Eunus: Syrian slave, leader of a revolt on Sicily in 135-132 BCE.
In the mid-third century, the Romans conquered Sicily, and it became a province, ruled by a praetor (governor). Rich Romans owned large country estates on the island, which was rich in corn, and the countryside was crowded by slaves. Sometimes they were prisoners of war, sometimes bought on the slave markets of the eastern Mediterranean (Rhodes and Delos). Often, these slaves belonged to the same ethnic group: e.g., Celtiberians, Syrians, or Thracians.
Their living conditions were not altogether bad, but the fact that they were mixed with people who spoke the same language made it easy for gossip to spread. If something went wrong, every slave knew; when an insurrection was organized, it was easy to inform the people - and the Roman government could be surprised.
This is exactly what happened in 136 or 135 BCE. A slave from Syria named Eunus, together with 400 other runaways, occupied Henna in central Sicily. Our information on this revolt has the shape of a Russian doll. The most important source is the Epitome written by a Roman author named Publius Annius Florus in the early second century CE. This text, which can be found here, is an excerpt from the History of Rome since its foundation by the Roman historian Titus Livy (59 BCE - 17 CE), who in turn used earlier historians to describe the story of Eunus. We do not know which ones, but Polybius of Megalopolis, a contemporary of Eunus, certainly was among them. (Livy's text is summarized in his Periochae; text.)
After Eunus' initial success, he was able to gather a larger following, especially since he could claim close ties to the mother goddess Atargatis, a divinity that was popular among the Syrians. She was considered to be the same as the Greek goddess Demeter, who had a famous shrine at Henna. According to Florus
Eunus, counterfeiting an inspired frenzy and waving his disheveled hair in honor of the Syrian goddess, incited the slaves to arms and liberty on the pretense of a command from the gods. In order to prove that he was acting under divine inspiration, he secreted in his mouth a nut which he had filled with sulfur and fire, and, by breathing gently, sent forth a flame as he spoke. This miracle first of all collected 2,000 men from those whom he encountered.
The revolt spread across the island and after the praetor of Sicily had been defeated, the number of rebellious slaves increased to perhaps 20,000. The army of Eunus and another slave leader, Cleon, captured Agrigentum in the south and Tauromenium and Catana in the east. Slave revolts are also known from the Italian mainland (Minturnae and Sinuessa) and even Attica in Greece. There was no coordination between these insurrections, but it seems that Eunus was a source of inspiration to the other slaves in the Roman world. He was recognized as king of Sicily and started to call himself Antiochus, a common king name in Seleucid Syria. Archaeologists have found a small bronze coin, minted at Henna and mentioning king Antiochus.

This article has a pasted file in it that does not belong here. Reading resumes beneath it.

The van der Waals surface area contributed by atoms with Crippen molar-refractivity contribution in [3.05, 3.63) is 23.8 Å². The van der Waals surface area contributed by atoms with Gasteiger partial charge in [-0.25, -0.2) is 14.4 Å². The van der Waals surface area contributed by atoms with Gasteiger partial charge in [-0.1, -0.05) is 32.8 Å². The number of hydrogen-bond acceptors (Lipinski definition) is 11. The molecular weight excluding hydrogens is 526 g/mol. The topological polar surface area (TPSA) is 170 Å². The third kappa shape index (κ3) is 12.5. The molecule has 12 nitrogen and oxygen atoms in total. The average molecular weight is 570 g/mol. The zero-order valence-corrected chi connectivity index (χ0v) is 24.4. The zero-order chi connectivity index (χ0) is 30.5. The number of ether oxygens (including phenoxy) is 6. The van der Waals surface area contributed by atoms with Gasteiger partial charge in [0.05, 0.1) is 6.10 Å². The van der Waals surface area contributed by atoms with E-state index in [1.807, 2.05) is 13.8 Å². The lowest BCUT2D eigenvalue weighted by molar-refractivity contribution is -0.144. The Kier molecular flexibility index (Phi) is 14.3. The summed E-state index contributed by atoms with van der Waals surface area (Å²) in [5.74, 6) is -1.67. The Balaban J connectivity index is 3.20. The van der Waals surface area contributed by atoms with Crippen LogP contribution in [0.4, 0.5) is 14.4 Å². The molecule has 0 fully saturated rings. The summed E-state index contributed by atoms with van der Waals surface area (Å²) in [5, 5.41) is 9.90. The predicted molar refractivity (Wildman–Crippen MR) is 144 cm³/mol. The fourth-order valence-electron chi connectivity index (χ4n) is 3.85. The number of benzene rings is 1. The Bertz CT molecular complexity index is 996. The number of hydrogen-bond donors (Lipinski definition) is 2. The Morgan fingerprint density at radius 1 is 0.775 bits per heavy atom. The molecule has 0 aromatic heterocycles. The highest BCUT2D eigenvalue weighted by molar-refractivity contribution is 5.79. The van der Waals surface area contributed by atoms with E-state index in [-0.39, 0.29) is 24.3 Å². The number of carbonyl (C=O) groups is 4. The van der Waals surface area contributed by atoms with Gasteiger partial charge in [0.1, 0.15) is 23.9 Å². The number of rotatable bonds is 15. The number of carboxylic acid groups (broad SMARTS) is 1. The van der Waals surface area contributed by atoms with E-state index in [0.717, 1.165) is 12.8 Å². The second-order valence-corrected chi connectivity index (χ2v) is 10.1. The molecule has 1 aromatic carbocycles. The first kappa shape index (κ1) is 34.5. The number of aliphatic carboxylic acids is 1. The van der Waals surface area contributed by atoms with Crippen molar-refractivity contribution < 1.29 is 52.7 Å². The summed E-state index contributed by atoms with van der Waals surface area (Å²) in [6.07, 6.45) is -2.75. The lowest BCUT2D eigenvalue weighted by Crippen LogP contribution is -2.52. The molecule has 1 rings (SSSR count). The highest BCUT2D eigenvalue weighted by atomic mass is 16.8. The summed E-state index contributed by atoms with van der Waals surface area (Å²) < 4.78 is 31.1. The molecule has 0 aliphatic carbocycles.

The revolt could last a very long time, because the Roman government was occupied with another important war, against the Celtiberians in Hispania. This Numantine war lasted ten years (143-133) and proved to be very difficult. Twice, the Romans were severely defeated. In 134, however, they sent their best general, consul Scipio Aemilianus, who restored order and laid siege to the Celtiberian capital Numantia. After a siege of nine months, the town was captured. Now, Rome could deal with Eunus.
However, consul Lucius Calpurnius Piso Frugi had already marched to Sicily and had started to blockade Henna. There is archaeological evidence for his attack, because sling-bullets with the legend "Piso" have been discovered. It was a difficult siege, because Henna lies on a very high mountain. (Centuries later, the Saracens needed 31 years to reduce the stronghold, and the Normans needed a quarter of a century to take the same town.) It is not surprising, therefore, that Piso could not finish the war. Besides, at Rome, there were great political tensions, related to the reform bills of the tribune Tiberius Sempronius Gracchus.
Next year, 132, the war was continued by consul Publius Rutilius, with an army that had been increased with troops from Hispania. This brought the war almost to an end and the situation on the island was normalized. Therefore, it was the praetor who was responsible for the ultimate defeat of the slaves, as Florus says.
At last punishment was inflicted upon them under the leadership of Perperna, who, after defeating them and finally besieging them at Henna reduced them by famine as effectually as by a plague and requited the surviving marauders with fetters, chains and the cross.
Under normal circumstances, a successful general would be rewarded with a triumphal entry into the city. However, Perperna had defeated mere slaves, and therefore, he had to be content with a minor procession (ovatio). His real reward came in 130, when he was the first of his family to be elected consul.
Eunus had been taken captive and was brought to Rome, where he died. It was not exactly the type of death fitting for a king, but Eunus left a legacy: during the next two or three generations, Sicily and Italy were to see more slave revolts. In 104-101, Salvius Trypho and Athenio revolted on Sicily, and in 73-71, Italy was in great turmoil because of the insurrection led by the famous slave leader Spartacus.